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Montecito Takes a Step Toward Recycled Water

Within 18 Months, Cemetery Will Be First Customer, Officials Say

The Montecito Sanitary District plans to build a $3 million recycled water project to provide non-potable water for irrigation to the Santa Barbara Cemetery, one of the largest water users in Montecito. | Credit: Melinda Burns

On the heels of a severe drought and years of water rationing, a longstanding plan to provide recycled water for the vast lawn at the Santa Barbara Cemetery is finally gaining some momentum.

At a joint committee meeting this week, members of the Montecito Water and Sanitary District boards and staffs tentatively agreed to collaborate on recycled water for the cemetery, with the Sanitary District taking the lead.

The Sanitary District will pay for and build a small, expandable plant on its property at 1042 Monte Cristo Lane, treating wastewater to non-potable standards for irrigation on the five-acre cemetery lawn, just across Channel Drive from district headquarters. The project has been in the Sanitary District’s master plan since 2004, awaiting a willing partner in the Water District.

“We can actually make this happen,” Tom Bollay, president of the Sanitary District board, said Monday. “From a community point of view, that’s huge.”

The cemetery project is expected to cost about $3 million, including design and environmental review, Sanitary District officials say; the money will come from district property tax revenues. Construction, they say, could begin as early as the spring of 2020, with the project coming online during the winter of 2021. The Water District wants to be the distributor — that is, it would own and operate the “purple pipe” for the recycled supply.

Photo: Melinda BurnsCarrie Poytress, sanitary district engineering manager, is monitoring the first recycled water project in Montecito, a pilot plant that was installed at district headquarters on Monte Cristo Lane this summer. It will provide non-potable water to flush out the sewer pipes, irrigate district landscaping and conduct a water quality test on cemetery lawns. (September 30, 2019)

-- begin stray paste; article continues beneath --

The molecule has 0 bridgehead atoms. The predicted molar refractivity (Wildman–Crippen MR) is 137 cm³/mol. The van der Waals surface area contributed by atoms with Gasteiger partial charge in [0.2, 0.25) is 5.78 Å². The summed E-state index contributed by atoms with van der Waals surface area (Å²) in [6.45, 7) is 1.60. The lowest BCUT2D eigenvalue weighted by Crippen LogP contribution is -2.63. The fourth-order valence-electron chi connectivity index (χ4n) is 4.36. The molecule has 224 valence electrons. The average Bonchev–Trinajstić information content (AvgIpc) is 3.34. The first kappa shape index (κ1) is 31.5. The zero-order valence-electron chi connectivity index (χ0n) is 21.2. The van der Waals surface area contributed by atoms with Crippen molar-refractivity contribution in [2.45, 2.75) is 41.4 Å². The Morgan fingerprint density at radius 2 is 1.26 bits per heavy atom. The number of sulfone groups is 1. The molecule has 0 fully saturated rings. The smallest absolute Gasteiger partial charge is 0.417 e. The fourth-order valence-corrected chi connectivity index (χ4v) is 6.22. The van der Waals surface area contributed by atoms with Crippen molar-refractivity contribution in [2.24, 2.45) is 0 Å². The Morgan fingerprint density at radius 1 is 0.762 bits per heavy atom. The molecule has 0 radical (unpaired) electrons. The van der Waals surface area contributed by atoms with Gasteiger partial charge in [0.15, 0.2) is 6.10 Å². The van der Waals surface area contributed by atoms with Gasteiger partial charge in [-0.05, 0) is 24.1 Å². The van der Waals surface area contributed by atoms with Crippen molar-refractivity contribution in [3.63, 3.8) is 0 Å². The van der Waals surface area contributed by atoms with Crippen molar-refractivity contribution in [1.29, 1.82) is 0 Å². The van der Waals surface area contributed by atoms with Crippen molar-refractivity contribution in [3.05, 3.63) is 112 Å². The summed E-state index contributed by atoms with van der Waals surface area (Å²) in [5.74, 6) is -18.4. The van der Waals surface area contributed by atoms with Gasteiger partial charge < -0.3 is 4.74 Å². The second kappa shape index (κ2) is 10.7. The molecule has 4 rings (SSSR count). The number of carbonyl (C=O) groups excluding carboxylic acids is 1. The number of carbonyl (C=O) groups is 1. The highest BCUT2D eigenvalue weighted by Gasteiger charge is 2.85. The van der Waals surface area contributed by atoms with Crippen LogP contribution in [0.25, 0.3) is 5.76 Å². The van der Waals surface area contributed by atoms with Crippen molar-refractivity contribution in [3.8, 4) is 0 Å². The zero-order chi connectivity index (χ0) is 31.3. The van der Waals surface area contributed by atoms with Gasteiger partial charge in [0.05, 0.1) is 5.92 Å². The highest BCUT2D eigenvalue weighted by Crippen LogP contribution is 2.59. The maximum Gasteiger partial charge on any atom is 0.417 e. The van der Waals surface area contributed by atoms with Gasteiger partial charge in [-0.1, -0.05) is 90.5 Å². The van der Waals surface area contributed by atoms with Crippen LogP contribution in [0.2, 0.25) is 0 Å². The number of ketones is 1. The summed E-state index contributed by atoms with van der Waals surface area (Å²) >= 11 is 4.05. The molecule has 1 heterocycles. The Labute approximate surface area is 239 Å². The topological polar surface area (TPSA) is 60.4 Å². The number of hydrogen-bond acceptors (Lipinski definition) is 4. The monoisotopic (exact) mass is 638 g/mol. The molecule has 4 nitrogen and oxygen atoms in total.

Monday’s meeting struck a cautious note of unity in what has been a yearlong and often heated discussion between the two Montecito districts over how quickly to move forward with recycled water, how much to recycle, which commercial properties should get the water, and who’s in charge. 

On Monday, both parties agreed that the Water District would take the lead in designing, building, and paying for a larger recycled water project, potentially serving the Birnam Wood and Valley Club golf courses on East Valley Road.

Alternatively, the Water District has been studying whether, beyond the cemetery, recycled water could be treated to a higher standard and injected into Montecito’s shallow groundwater basins — a $32 million project. A geological assessment of the storage capacity in the underground basins is expected to be released later this month.

“I think at the highest level, we share the same goals,” Brian Goebel, a Water District board member, said on Monday.

Last month, the sanitary district installed a $160,000 pilot recycled water project that will be used to flush out the sewer lines and water district landscaping. Effectively, the pilot is the first recycled water project in Montecito. Beginning early next year, the district will test the quality of the pilot supply on two acres of cemetery lawn.

State law requires public agencies to use recycled water on parks, golf courses, and cemeteries if it is readily available at a reasonable cost. The Santa Barbara Cemetery, one of the Montecito Water District’s largest customers, would require between 60,000 and 80,000 gallons of recycled water daily.

Goleta and Santa Barbara have been using non-potable recycled water on parks, schools and golf courses for more than 25 years. But many past Montecito water boards opposed the idea, citing concerns for cost and potential health risks.

During the recent seven-year drought, facing stiff penalties for over-watering, Montecitans voted in an all-new water board that was backed by more than $120,000 in donations, including significant contributions from golf course members. The candidates pledged to provide “water security” with local supplies, including recycled water.

But it’s not a panacea. Montecito is a community of big estates, resort properties, and one-acre lots, and most of its water goes to keep the landscaping green. As a result, Montecitans are some of the highest per-capita water users in California. Only about 10 percent of their water is used indoors and can be captured through the sewer system for recycling.

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